What are the Different Types of Government College Grants?

Amy Hunter

There are three main forms of government college grants, the Federal Pell Grant, the Federal Supplemental Education Opportunity Grant (FSEOG), and work-study programs. While there are many different types of financial aid available to pay for college, government college grants are considered an excellent choice because they do not have to be repaid. Qualifications differ for each type of federal grant, but are based, at least somewhat, on one's ability to pay.

Students may have to apply for financial aid to be considered for a college grant.
Students may have to apply for financial aid to be considered for a college grant.

The Federal Pell Grant is probably the most widely known government college grant. To qualify for this grant, the applicant must prove financial need. Need is not based strictly on income, it includes the number of people currently living in the household, the number of people in the home currently attending college, and family assets other than income.

Unlike student loans, government grants do not have to be repaid upon graduation.
Unlike student loans, government grants do not have to be repaid upon graduation.

Students with the greatest need will qualify for the FSEOG. Students receive this grant when they have a very low expected family contribution for their education. This form of college grant is a supplement to other forms of financial aid.

Work-study programs are excellent opportunities to pay for college. These government college grants provide the student with a job on campus. In exchange for working on campus, the student receives a salary, which pays tuition and expenses. The federal government, not the college, pays a large portion of the salary of students employed through work-study programs. You must show financial need to qualify for a work-study program.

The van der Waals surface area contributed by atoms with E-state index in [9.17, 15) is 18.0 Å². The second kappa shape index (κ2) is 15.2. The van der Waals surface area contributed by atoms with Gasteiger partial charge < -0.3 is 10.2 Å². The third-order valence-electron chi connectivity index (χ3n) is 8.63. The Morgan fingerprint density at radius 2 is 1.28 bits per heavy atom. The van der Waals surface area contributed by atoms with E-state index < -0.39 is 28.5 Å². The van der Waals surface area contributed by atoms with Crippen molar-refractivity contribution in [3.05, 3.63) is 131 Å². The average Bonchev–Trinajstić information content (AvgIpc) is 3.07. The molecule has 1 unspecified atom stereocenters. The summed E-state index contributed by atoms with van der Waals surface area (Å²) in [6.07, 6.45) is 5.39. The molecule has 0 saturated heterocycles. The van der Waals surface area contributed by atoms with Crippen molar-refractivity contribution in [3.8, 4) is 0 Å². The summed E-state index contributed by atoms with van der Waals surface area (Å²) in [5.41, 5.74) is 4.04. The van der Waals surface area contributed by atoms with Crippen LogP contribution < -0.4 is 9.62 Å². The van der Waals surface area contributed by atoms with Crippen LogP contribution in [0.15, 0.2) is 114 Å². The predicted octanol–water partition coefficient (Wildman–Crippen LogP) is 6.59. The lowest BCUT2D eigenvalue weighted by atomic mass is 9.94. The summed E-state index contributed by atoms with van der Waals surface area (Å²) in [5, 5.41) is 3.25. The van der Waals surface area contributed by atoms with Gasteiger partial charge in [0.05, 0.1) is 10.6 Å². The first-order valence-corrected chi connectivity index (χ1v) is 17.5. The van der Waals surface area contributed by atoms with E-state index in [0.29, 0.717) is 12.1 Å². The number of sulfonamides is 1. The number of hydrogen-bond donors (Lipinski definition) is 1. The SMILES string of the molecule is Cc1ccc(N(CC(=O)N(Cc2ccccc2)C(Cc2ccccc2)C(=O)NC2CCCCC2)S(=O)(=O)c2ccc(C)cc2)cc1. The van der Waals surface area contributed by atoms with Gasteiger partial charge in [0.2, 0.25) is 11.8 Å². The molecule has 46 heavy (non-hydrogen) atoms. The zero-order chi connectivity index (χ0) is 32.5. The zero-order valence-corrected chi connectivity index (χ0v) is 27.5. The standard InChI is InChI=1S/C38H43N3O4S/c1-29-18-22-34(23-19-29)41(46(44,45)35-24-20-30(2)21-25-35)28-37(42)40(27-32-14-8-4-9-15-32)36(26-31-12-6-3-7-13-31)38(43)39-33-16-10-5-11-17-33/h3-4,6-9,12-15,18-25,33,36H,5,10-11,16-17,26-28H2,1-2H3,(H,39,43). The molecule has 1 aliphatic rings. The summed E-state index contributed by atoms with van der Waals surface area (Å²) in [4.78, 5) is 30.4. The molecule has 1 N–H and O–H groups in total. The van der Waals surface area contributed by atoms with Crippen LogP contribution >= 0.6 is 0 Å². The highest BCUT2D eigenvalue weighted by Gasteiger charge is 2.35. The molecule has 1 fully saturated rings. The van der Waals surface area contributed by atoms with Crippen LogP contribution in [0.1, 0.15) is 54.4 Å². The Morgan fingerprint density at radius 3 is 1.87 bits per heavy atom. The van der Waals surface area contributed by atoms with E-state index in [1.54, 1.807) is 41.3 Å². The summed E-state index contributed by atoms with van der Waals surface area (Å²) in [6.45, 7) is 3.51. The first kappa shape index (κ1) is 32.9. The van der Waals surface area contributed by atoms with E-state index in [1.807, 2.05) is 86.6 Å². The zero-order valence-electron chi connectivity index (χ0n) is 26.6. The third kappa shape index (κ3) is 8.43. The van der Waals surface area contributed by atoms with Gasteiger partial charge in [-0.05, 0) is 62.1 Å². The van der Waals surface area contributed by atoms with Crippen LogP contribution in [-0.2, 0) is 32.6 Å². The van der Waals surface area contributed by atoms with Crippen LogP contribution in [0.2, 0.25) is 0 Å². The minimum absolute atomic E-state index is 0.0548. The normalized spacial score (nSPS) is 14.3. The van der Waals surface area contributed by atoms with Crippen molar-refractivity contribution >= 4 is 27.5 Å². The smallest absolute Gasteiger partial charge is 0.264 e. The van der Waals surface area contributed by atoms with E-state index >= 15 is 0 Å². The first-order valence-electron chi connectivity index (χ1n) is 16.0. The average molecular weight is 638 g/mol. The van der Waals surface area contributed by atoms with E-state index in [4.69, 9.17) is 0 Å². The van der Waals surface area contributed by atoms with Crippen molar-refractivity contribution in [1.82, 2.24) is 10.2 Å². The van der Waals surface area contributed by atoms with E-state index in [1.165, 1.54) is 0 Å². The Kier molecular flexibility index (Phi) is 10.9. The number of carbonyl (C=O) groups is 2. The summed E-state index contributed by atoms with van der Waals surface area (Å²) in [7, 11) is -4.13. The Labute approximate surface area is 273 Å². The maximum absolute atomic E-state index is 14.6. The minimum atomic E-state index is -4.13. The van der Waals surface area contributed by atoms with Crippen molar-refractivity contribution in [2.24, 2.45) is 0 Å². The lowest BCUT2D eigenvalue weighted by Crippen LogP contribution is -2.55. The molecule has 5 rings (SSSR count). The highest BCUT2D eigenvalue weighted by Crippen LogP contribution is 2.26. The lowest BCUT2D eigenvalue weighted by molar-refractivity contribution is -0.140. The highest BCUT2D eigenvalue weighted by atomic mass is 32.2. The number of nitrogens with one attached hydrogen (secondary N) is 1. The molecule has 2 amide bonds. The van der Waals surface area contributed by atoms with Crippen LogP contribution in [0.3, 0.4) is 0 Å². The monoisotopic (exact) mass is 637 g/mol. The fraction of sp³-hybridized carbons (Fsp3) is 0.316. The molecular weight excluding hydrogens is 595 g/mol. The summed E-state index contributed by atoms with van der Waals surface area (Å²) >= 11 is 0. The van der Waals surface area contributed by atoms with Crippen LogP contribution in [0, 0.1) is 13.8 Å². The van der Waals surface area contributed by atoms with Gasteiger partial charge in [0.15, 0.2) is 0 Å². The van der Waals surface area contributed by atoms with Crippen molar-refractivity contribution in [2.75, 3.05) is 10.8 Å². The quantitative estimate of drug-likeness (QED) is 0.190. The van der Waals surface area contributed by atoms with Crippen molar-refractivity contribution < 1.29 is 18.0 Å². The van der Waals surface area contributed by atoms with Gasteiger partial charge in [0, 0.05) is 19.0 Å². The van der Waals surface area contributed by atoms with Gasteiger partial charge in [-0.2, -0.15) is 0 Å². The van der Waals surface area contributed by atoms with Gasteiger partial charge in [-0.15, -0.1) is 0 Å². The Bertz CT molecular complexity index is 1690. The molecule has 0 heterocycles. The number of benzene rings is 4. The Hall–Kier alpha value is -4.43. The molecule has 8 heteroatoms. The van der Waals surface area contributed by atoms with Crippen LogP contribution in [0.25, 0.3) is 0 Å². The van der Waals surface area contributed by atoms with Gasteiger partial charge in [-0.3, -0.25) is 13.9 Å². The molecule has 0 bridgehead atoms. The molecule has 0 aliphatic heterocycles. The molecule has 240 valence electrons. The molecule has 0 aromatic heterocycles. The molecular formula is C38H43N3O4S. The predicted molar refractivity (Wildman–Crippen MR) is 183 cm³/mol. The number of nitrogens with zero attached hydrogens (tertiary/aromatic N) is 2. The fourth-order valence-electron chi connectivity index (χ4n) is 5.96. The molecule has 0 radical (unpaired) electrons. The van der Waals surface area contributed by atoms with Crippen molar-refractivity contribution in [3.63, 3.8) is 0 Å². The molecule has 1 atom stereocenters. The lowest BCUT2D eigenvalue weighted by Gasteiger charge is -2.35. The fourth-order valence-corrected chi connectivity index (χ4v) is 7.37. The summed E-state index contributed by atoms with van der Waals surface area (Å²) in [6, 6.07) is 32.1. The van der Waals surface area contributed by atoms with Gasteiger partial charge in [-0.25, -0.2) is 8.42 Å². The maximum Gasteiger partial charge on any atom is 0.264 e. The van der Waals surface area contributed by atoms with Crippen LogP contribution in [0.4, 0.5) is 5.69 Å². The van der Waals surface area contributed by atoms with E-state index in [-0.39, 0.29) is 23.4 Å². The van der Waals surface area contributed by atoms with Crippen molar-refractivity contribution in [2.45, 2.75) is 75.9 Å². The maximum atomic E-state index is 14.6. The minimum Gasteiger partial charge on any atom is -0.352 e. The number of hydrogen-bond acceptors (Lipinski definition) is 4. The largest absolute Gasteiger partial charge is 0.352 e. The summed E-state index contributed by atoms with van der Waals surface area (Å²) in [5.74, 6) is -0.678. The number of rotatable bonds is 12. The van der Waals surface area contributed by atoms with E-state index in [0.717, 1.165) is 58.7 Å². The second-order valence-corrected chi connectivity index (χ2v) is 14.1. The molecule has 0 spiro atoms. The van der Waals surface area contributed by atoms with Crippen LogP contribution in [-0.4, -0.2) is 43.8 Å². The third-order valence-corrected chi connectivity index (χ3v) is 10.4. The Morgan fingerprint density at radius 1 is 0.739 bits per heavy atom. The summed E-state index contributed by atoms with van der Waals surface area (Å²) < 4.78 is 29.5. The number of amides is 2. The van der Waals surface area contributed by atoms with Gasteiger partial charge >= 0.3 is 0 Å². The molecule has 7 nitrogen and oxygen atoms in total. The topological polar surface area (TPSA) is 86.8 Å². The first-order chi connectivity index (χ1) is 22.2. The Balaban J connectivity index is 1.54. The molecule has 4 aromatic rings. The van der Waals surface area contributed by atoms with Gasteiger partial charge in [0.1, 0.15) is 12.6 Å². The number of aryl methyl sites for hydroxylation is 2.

The first step in acquiring government college grants is to complete a free application for federal student aid (FAFSA). The form can be completed online or as a hard copy. The information on the FAFSA is processed and the student will receive a student aid report back. All colleges listed by the student on the FAFSA form will also receive a copy of the student aid report.

This report contains information on how much the student and the student's family should expect to contribute to the student's education as well as the various types of financial aid available to the student. Each school, after reviewing the information in the student aid report, will extend a financial aid package letting the student know what financial aid the school will offer. The federal government's deadline for submitting the FAFSA is June 30 prior to the upcoming school year, but several states have different, earlier, deadlines.

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There are actually a few more significant federal educational grant programs. The Academic Competitiveness Grant is available for students that completed a rigorous high school program of study and graduated after January of 2006. This award is renewable for the first two years, and can be worth as much as $1300. The Academic competitiveness grant is only available for students that qualify for the Pell grant.

The National Science and Mathematics Access to Retain Talent (SMART) Grant is available for students majoring in science, mathematics, and technology; awarding these students $4,000 towards their education. The student must be an upperclassman and be eligible for the Pell Grant.

The Teacher Education Assistance for College and Higher Education (TEACH) Grant is the only grant that does not require Pell Grant eligibility. Instead a student who is aspiring to be a teacher will be able to get up to $4,000 in funding if they commit to teach in a low income school for the number of years the grant was received. If the student does not end up working in a low income school, then the grant is automatically converted to a low interest rate loan. Information on all of these grants is available at the U.S. government’s student aid website.

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